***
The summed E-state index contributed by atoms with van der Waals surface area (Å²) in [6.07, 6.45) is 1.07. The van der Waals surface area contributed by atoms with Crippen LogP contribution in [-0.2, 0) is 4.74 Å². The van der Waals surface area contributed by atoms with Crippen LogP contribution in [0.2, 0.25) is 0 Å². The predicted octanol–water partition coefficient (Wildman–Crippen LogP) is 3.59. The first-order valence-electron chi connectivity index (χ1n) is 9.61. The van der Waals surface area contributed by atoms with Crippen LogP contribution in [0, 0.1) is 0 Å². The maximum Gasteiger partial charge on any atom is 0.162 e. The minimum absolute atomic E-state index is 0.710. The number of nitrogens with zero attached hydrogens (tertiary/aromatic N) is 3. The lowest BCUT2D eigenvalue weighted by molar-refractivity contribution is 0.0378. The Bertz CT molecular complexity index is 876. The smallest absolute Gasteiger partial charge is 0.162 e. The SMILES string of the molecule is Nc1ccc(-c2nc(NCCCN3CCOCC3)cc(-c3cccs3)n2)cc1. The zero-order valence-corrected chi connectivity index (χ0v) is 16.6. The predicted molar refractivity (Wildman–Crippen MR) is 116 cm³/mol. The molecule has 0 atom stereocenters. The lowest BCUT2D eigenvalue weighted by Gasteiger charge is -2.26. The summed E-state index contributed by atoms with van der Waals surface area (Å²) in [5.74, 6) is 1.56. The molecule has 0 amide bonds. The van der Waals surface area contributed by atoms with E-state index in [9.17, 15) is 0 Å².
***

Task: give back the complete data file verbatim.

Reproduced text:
The summed E-state index contributed by atoms with van der Waals surface area (Å²) in [6.07, 6.45) is 1.07. The van der Waals surface area contributed by atoms with Crippen LogP contribution in [-0.2, 0) is 4.74 Å². The van der Waals surface area contributed by atoms with Crippen LogP contribution in [0.2, 0.25) is 0 Å². The predicted octanol–water partition coefficient (Wildman–Crippen LogP) is 3.59. The first-order valence-electron chi connectivity index (χ1n) is 9.61. The van der Waals surface area contributed by atoms with Crippen LogP contribution in [0, 0.1) is 0 Å². The maximum Gasteiger partial charge on any atom is 0.162 e. The minimum absolute atomic E-state index is 0.710. The number of nitrogens with zero attached hydrogens (tertiary/aromatic N) is 3. The lowest BCUT2D eigenvalue weighted by molar-refractivity contribution is 0.0378. The Bertz CT molecular complexity index is 876. The smallest absolute Gasteiger partial charge is 0.162 e. The SMILES string of the molecule is Nc1ccc(-c2nc(NCCCN3CCOCC3)cc(-c3cccs3)n2)cc1. The zero-order valence-corrected chi connectivity index (χ0v) is 16.6. The predicted molar refractivity (Wildman–Crippen MR) is 116 cm³/mol. The molecule has 0 atom stereocenters. The lowest BCUT2D eigenvalue weighted by Gasteiger charge is -2.26. The summed E-state index contributed by atoms with van der Waals surface area (Å²) in [5.74, 6) is 1.56. The molecule has 0 amide bonds. The van der Waals surface area contributed by atoms with E-state index in [9.17, 15) is 0 Å².